On June 16, 2016, 10 weeks after holding hearings on the proposed Anthem-Cigna merger, Insurance Commissioner Jones reported his department's determination that the merger would be anti-competitive and that access, quality, and affordability would suffer as a result of the transaction. The text of the press release is as follows:
SACRAMENTO, Calif. – California Insurance Commissioner Dave Jones today urged the U.S. Department of Justice to block the merger deal between Anthem, Inc., and Cigna Corporation. After an extensive review of the Anthem and Cigna merger, Commissioner Jones issued detailed findings that the merger of the second and fourth largest national health insurers is anti-competitive and will harm California consumers, businesses, and the California health insurance market.
The Anthem and Cigna merger transaction is estimated to be worth more than $50 billion, would make Anthem the nation's largest health insurer, and result in increased concentration in an already consolidated health insurance market. Commissioner Jones found that if the merger moves forward, Anthem's market share will exceed 50 percent in 28 California counties and 40 percent in 38 counties, which will negatively impact California consumers with likely reductions in access, quality of care, and affordability of health insurance.
"When it comes to the Anthem and Cigna merger, bigger is not better for California's consumers or the health insurance market," said Insurance Commissioner Dave Jones.
Jones held a public hearing on March 29, where members of the public, Anthem and Cigna executives, consumer advocates, medical professionals, and merger experts provided testimony regarding potential impacts of the merger.
Anthem executives testified that they expect the merger to result in $2 billion in efficiencies, but when questioned directly by Jones to provide supporting evidence for the $2 billion claim, Anthem provided only vague, speculative, and impossible-to-verify assertions. When asked by Jones if Anthem would guarantee that the savings will benefit consumers with lower prices, Anthem declined to commit to pass any savings onto consumers through lower prices. Commissioner Jones concluded consumers will not benefit from the Anthem and Cigna merger.
"Anthem and Cigna failed to provide details to support their claim of $2 billion in savings and they refused to guarantee consumers and businesses will see the benefit of any potential savings in reduced prices," said Jones. "More competition in California's consolidated health insurance markets is needed, not less. Competition helps restrain prices, provides choice, and improves quality. The Anthem and Cigna merger reduces competition in a market that is already dominated by just four health insurers. It will likely result in reducing consumers' choices, increased prices, and lower quality care."
After reviewing all the testimony from the public hearing, comments submitted by the health insurers, merger experts, consumer advocates, medical professionals, and other members of the public, and after reviewing various studies and the consequences of past mergers, Jones concluded that the merger is anti-competitive and should not move forward. Jones today formally submitted his findings to and urged the U.S. Department of Justice to prevent the merger of Anthem and Cigna. Jones is the first insurance regulator to oppose the merger of Anthem and Cigna.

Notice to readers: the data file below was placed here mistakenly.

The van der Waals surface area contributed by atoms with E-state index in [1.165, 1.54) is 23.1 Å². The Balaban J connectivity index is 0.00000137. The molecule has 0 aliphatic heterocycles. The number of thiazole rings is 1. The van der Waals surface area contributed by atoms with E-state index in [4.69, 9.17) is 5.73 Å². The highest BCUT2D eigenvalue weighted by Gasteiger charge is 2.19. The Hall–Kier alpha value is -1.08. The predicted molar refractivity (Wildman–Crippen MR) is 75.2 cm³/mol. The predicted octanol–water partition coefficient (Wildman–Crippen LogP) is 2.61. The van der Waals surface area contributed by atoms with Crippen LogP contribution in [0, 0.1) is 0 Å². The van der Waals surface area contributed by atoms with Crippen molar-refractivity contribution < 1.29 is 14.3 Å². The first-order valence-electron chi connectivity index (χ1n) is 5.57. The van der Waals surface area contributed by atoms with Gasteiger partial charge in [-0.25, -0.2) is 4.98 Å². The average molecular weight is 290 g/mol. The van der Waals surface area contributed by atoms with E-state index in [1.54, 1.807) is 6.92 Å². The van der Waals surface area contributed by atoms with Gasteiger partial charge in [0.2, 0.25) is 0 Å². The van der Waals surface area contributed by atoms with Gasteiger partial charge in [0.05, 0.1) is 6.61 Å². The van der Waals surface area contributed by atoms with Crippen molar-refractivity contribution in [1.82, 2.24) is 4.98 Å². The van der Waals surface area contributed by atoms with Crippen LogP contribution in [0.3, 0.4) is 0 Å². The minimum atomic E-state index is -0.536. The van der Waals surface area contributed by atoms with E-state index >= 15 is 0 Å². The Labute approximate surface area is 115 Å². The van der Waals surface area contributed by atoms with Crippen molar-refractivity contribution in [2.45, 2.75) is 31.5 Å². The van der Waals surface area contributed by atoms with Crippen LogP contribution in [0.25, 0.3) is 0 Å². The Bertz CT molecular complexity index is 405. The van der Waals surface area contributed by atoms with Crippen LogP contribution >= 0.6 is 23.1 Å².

On March 29, 2016, the California Department of Insurance heard testimony regarding the proposed merger of Anthem and Cigna. Earlier, we posted on how the Source has weighed in on the deal, through Congressional testimony and other avenues. Dave Jones, Insurance Commissioner issued the following press release following the hearings:
"I appreciate all those who attended today's hearing and provided valuable input regarding the proposed Anthem Cigna merger. This merger would create the nation's largest health insurer, which could have a significant impact on California's consumers, businesses, and health care marketplace. The public hearing process is an important step in considering all potential impacts, including competition, pricing and access to care. I am considering what is best for consumers and the overall marketplace. Anthem and Cigna bear the burden of demonstrating this proposed merger is in the best interest of the California consumers and the healthcare marketplace. The public record will remain open until April 1. I welcome additional comments from any and all members of the public. I will make my decision regarding the proposed merger of the nation's second and fifth largest health insurers in the coming weeks."
The CDI will have to consider whether the merger will end up helping or harming consumers, and whereas the companies argue that the deal is rife with efficiencies, consumer advocates counter that more consolidation in surname markets likely means higher prices for subscribers. For more on the deal, see California Healthline's piece. We look forward to CDI's decision, to come in the "coming weeks"!